By Catherine Hunt / LSU Manship School News Service
BATON ROUGE — House and Senate committees passed more legislation Wednesday aimed at lowering car insurance rates in Louisiana by limiting damage lawsuits.
Louisiana has the second highest auto insurance rates in the country after Michigan, and lawmakers have focused on lowering these rates during the regular and special legislative sessions.
A major bill by Sen. Kirk Talbot, R-River Ridge, addressed several components of Louisiana’s tort laws that Republicans say lead to high rates. His bill was vetoed by Gov. John Bel Edwards Friday.
The Republicans could still try to override the veto, but they also are trying to pass possible replacement bills before the special session ends July 1.
The House Civil Law and Procedure Committee passed several bills that mirrored Talbot’s in changing areas of current tort law they say will reduce premiums.
Talbot’s bill would have decreased the monetary amount an injury has to be worth to be decided by a jury rather than a judge; prohibited plaintiffs from suing insurance companies directly; increased the time parties have to file lawsuits to encourage settling out of court; and prohibited using evidence of a plaintiff receiving payment from sources besides the defendant.
His bill also would have allowed juries and judges to hear whether someone was wearing a seatbelt at the time of an accident.
Insurance Commissioner Jim Donelon said these changes could result in premium reductions of at least 10 percent. However, companies could be excused from reducing rates if they can prove that doing so would lead to insolvency.
Democrats say that none of the bills guarantee rate reductions and that they make it harder for injured people to get the payments they deserve.
Rep. Alan Seabaugh, R-Shreveport, sponsored three resolutions that address three portions of Talbot’s bill. His resolutions would repeal the current seatbelt rule, prohibit suing insurance companies directly and remove the monetary requirement needed for juries to hear a case.
The main difference, however, is that Seabaugh filed resolutions instead of bills. Resolutions are veto-proof and would have to be renewed by the Legislature every year, unless a bill that does the same thing is signed into law by Edwards. The resolutions, if successful, would take effect immediately rather than start on a certain date in the future like Talbot’s bill.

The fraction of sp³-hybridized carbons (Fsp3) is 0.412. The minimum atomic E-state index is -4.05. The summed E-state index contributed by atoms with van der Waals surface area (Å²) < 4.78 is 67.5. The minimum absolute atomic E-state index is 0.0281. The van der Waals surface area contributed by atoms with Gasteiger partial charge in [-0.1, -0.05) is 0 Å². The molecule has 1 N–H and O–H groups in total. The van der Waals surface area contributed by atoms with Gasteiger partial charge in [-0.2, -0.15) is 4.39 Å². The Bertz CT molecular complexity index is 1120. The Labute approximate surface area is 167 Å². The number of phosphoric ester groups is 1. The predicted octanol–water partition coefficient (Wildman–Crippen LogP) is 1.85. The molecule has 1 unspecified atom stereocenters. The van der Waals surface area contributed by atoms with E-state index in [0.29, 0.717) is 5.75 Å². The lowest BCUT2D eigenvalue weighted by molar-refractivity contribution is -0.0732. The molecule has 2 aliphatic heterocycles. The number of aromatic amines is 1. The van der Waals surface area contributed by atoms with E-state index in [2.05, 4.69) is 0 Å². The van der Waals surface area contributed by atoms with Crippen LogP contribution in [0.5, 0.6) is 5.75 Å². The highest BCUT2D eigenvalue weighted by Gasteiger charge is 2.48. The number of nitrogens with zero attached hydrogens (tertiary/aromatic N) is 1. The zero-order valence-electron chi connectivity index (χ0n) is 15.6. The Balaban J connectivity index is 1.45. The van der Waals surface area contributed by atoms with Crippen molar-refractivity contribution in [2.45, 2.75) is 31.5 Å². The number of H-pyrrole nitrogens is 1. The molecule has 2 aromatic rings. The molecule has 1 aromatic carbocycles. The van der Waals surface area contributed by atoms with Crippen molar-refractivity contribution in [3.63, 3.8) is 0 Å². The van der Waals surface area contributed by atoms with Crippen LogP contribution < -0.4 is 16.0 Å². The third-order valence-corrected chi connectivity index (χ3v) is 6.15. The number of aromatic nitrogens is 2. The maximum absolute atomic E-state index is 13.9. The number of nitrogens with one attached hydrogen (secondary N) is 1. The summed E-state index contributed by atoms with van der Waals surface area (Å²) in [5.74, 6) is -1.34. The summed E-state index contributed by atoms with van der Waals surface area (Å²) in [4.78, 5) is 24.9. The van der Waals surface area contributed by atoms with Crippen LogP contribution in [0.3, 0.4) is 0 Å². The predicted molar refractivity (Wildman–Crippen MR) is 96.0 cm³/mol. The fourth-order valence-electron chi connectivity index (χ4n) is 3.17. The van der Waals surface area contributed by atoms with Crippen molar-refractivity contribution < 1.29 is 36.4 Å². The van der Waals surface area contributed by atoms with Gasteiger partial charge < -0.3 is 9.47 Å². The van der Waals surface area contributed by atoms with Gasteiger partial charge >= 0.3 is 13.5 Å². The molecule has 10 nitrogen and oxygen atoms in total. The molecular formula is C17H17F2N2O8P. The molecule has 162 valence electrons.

Rep. Robby Carter, D-Amite, said having the law take effect immediately was like “changing the rules in the middle of the game.”
Some lawmakers opposed this strategy, and Rep. Gregory Miller, R-Norco, told Seabaugh that trying to suspend parts of the law by resolution is like “bringing a suicide vest” to the committee hearing.
“I would prefer a bill to get signed and quit having to do this, but when (Edwards) is going to veto the bill, this is one of the only bullets left in the gun,” Seabaugh said.
All three of Seabaugh’s resolutions passed, and Sen. Fred Mills, R-Minden, followed his lead and filed three identical resolutions on the Senate side. His resolutions also passed.
A bill by Sen. Sharon Hewitt, R-Slidell, also would repeal the current seatbelt rule in language nearly identical to the other bills. The bill passed 10-4.
Senate Judiciary A passed a bill by Speaker of the House Clay Schexnayder, R-Gonzales, that takes a similar approach to Talbot’s bill, but with some changes. His original bill did not contain as specific wording, but the committee amended it to be nearly the same as Talbot’s bill when it left the Senate. The Senate approved Talbot’s bill with enough votes to override a veto.
After passing Schexnayder’s bill, the committee deferred a bill by Rep. Ray Garofalo, R-Chalmette, that was nearly identical to Talbot’s. Lawmakers said their goal was to pass one piece of legislation from the Senate to avoid having slightly different bills competing.
It is unclear if lawmakers will attempt to override Edwards’ veto of Talbot’s bill, or hope one of the other bills or resolutions passed today will have more success in the next two weeks.